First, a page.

1 : 'Arcadians,' he cries, 'remember these my words, and bear them to Evander.'
2 Alike Evander, and alike the men of Troy, offer up, as is right, choice sheep of two years old.
3 Aeneas hath quitted town and comrades and fleet to seek Evander's throne and Palatine dwelling-place.
4 Pallas, Evander, all flash before his eyes; the board whereto but then he had first come a wanderer, and the clasped hands.
5 With such mutual words they drew nigh the house of poor Evander, and saw scattered herds lowing on the Roman Forum and down the gay Carinae.
6 And now flying Rumour, harbinger of the heavy woe, fills Evander and Evander's house and city with the same voice that but now told of Pallas victorious over Latium.
7 While the lord of Lemnos is busied thus in the borders of Aeolia, Evander is roused from his low dwelling by the gracious daylight and the matin songs of birds from the eaves.
8 Halesus had his father the soothsayer kept hidden in the woodland: when the old man's glazing eyes sank to death, the Fates laid hand on him and devoted him to the arms of Evander.
9 The fiery sun had climbed midway in the circle of the sky when they see afar fortress walls and scattered house roofs, where now the might of Rome hath risen high as heaven; then Evander held a slender state.
10 But no force may withhold Evander; he comes amid them; the bier is set down; he flings himself on Pallas, and clasps him with tears and sighs, and scarcely at last does grief leave his voice's utterance free.
11 But now Pallas made cruel difference between you; for thy head, Thymber, is swept off by Evander's sword; thy right hand, Larides, severed, seeks its master, and the dying fingers jerk and clutch at the sword.
12 An Arcadian people sprung of Pallas, following in their king Evander's company beneath his banners, have chosen a place in these coasts, and set a city on the hills, called Pallanteum after Pallas their forefather.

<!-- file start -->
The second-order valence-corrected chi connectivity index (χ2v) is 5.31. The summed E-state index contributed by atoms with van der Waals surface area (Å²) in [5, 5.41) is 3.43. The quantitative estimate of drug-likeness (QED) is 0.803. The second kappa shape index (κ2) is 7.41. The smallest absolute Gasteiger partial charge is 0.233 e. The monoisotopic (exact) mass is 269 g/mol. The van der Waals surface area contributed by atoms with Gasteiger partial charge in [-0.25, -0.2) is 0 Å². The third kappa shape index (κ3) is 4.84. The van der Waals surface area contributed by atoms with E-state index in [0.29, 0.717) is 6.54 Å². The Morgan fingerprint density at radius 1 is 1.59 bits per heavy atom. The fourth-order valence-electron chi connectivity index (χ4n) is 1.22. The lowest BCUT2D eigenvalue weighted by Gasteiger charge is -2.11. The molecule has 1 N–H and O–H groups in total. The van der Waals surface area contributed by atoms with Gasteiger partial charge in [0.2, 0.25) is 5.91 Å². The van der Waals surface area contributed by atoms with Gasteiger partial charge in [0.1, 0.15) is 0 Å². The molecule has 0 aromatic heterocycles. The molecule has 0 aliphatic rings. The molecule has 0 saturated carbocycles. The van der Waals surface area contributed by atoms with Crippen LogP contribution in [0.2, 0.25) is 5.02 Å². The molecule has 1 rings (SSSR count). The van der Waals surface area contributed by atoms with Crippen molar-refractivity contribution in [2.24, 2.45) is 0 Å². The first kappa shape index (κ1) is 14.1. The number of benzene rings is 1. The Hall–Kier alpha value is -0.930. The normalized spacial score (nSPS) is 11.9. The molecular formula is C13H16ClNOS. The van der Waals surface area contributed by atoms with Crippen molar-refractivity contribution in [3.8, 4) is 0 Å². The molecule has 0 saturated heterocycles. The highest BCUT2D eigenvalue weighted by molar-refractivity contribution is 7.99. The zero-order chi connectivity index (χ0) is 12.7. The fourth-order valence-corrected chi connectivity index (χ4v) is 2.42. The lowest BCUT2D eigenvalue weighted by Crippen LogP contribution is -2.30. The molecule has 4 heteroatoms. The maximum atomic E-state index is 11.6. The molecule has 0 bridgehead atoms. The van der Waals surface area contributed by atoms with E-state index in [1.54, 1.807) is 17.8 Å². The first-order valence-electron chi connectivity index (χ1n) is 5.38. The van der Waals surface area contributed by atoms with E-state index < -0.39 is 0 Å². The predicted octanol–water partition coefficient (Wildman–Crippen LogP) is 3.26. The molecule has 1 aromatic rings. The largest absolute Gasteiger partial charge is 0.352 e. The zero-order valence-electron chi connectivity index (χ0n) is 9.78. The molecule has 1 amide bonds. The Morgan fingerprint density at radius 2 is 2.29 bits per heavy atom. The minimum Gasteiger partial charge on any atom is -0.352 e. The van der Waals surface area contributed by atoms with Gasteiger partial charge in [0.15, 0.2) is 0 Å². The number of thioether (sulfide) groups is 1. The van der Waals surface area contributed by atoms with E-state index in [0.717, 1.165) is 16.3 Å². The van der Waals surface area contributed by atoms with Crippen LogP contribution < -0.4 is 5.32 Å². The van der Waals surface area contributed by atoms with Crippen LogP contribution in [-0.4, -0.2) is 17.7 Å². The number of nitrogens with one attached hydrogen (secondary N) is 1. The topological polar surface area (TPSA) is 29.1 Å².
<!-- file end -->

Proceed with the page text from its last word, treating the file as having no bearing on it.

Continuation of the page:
13 Then indeed an infinite cry rises and smites the golden stars; the battle grows bloodier now Camilla is down; at once in serried rants all the Teucrian forces pour in, with the Tyrrhene captains and Evander's Arcadian squadrons.
14 So speaks he weeping, and retraces his steps to the door, where aged Acoetes watched Pallas' lifeless body laid out for burial; once armour-bearer to Evander in Parrhasia, but now gone forth with darker omens, appointed attendant to his darling foster-child.
15 He ends, and throws the spear whistling from far; it flies on, glancing from the shield, and pierces illustrious Antores hard by him sidelong in the flank; Antores, companion of Hercules, who, sent thither from Argos, had stayed by Evander, and settled in an Italian town.
16 After hunger is driven away and the desire of food stayed, King Evander speaks: 'No idle superstition that knows not the gods of old hath ordered these our solemn rites, this customary feast, this altar of august sanctity; saved from bitter perils, O Trojan guest, do we worship, and most due are the rites we inaugurate.'
17 For when, leaving Evander for the Etruscan camp, he hath audience of the king, and tells the king of his name and race, and what he asks or offers, instructs him of the arms Mezentius is winning to his side, and of Turnus' overbearing spirit, reminds him what is all the certainty of human things, and mingles all with entreaties; delaying not, Tarchon joins forces and strikes alliance.
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